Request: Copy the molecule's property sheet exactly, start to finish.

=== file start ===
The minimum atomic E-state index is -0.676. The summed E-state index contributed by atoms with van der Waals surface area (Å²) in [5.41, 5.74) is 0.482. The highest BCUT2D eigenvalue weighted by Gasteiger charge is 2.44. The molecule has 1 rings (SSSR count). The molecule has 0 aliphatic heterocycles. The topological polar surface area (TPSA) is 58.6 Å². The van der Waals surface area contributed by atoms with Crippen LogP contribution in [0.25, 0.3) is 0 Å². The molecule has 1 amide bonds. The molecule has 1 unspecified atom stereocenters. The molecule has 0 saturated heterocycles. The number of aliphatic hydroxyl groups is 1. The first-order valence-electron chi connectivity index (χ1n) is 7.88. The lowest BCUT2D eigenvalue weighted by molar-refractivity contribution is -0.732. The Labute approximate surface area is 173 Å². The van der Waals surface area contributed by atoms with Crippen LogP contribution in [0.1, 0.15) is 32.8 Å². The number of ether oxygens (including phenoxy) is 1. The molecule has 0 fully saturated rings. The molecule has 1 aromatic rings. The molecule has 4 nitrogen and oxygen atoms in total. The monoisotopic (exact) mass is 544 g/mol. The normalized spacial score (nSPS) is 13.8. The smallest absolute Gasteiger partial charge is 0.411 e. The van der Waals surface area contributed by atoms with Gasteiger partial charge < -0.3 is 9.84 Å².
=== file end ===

The minimum atomic E-state index is -0.676. The summed E-state index contributed by atoms with van der Waals surface area (Å²) in [5.41, 5.74) is 0.482. The highest BCUT2D eigenvalue weighted by Gasteiger charge is 2.44. The molecule has 1 rings (SSSR count). The molecule has 0 aliphatic heterocycles. The topological polar surface area (TPSA) is 58.6 Å². The van der Waals surface area contributed by atoms with Crippen LogP contribution in [0.25, 0.3) is 0 Å². The molecule has 1 amide bonds. The molecule has 1 unspecified atom stereocenters. The molecule has 0 saturated heterocycles. The number of aliphatic hydroxyl groups is 1. The first-order valence-electron chi connectivity index (χ1n) is 7.88. The lowest BCUT2D eigenvalue weighted by molar-refractivity contribution is -0.732. The Labute approximate surface area is 173 Å². The van der Waals surface area contributed by atoms with Crippen LogP contribution in [0.1, 0.15) is 32.8 Å². The number of ether oxygens (including phenoxy) is 1. The molecule has 0 fully saturated rings. The molecule has 1 aromatic rings. The molecule has 4 nitrogen and oxygen atoms in total. The monoisotopic (exact) mass is 544 g/mol. The normalized spacial score (nSPS) is 13.8. The smallest absolute Gasteiger partial charge is 0.411 e. The van der Waals surface area contributed by atoms with Gasteiger partial charge < -0.3 is 9.84 Å².